The National Cancer Institute’s (NCI) Cooperative Group Program is one of the primary venues for the conduct of cancer clinical trials. The cooperative groups collectively recruit roughly 22,000 patients in more than 1,700 institutions to participate in multi-center clinical trials each year. Compared to industry clinical trials, the Cooperative Group Program conducts more trials focused on the best management of disease rather than on specific agents, and includes trials on cancer prevention, early detection, and comparative effectiveness.
The NCI-sponsored cooperative groups have made important contributions to improving treatment for many types of cancer, including breast, ovarian, colorectal, and childhood cancers. Cooperative group research has been instrumental in establishing innovative treatments that improve outcomes and quality of life. Despite these successes, the Cooperative Group Program has faced a number of challenges that threaten its effectiveness, including cumbersome, complex processes that have created inefficiencies, flat budgetary allocations, and lagging patient and physician participation.
To address this problem, the National Cancer Policy Forum (NCPF) convened a workshop titled "Multi-Center Phase III Clinical Trials and NCI Cooperative Groups" in Washington, DC, on July 1-2, 2008. The proceedings of this workshop will serve as an input to an IOM committee examining the role of the NCI cooperative groups in the conduct of cancer clinical trial. That committee’s consensus report is scheduled for release in spring 2010.
Cancer Control Opportunities in Low- and Middle-Income Countries
Cancer is generally low or absent on the health agenda of most the world’s low- and middle-income countries (LMCs), even as it is growing as a share of these countries’ overall disease burden. In light of this situation, the National Cancer Institute and the American Cancer Society asked the Institute of Medicine (IOM) to study the issue and provide an assessment and recommendations to tackle the problem. In response, the IOM has produced a report, Cancer Control Opportunities in Low- and Middle-Income Countries.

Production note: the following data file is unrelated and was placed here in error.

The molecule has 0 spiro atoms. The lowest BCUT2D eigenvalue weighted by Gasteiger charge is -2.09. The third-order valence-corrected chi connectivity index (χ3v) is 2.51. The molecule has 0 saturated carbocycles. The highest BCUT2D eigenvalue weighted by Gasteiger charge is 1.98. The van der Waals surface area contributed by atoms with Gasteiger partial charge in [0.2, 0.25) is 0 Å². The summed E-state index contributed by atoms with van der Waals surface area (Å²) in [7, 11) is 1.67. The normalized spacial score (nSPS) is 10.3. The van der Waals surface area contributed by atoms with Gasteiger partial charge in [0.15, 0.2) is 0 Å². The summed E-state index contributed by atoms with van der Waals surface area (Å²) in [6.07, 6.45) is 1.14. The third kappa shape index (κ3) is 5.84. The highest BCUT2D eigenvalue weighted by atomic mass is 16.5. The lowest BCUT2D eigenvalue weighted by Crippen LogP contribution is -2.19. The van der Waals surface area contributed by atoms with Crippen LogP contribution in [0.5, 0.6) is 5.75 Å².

Ending the Tobacco Problem: A Blueprint for the Nation
To further curb smoking in the United States requires not only strengthening current tobacco control measures, but also creating a stronger role for federal oversight of the production, promotion, and sale of tobacco products, says a new report from the Institute of Medicine. Among other steps, the report recommends a combination of higher excise taxes, indoor smoking bans nationwide, and regulation of marketing and distribution.
A Strategy for Assessing Science: Behavioral and Social Research on Aging
This report responds to a request from the Office of Behavioral and Social Research (BSR) at the National Institute on Aging for a study on how best to assess the progress and vitality of areas of behavioral and social science research on aging and on how to identify the factors that contribute to the likelihood of discoveries in areas of aging research.
Adequacy of Evidence for Physical Activity Guidelines Development: Workshop Summary
The IOM is releasing Workshop on the Adequacy of Evidence for Physical Activity Guideline Development, a report that includes the presentations and discussions of more than 30 experts evaluating whether there is a sufficient evidence base for the U.S. DHHS to develop a comprehensive set of physical activity guidelines for Americans. For a copy please reply to this listserv and to read online or get a free PDF, please visit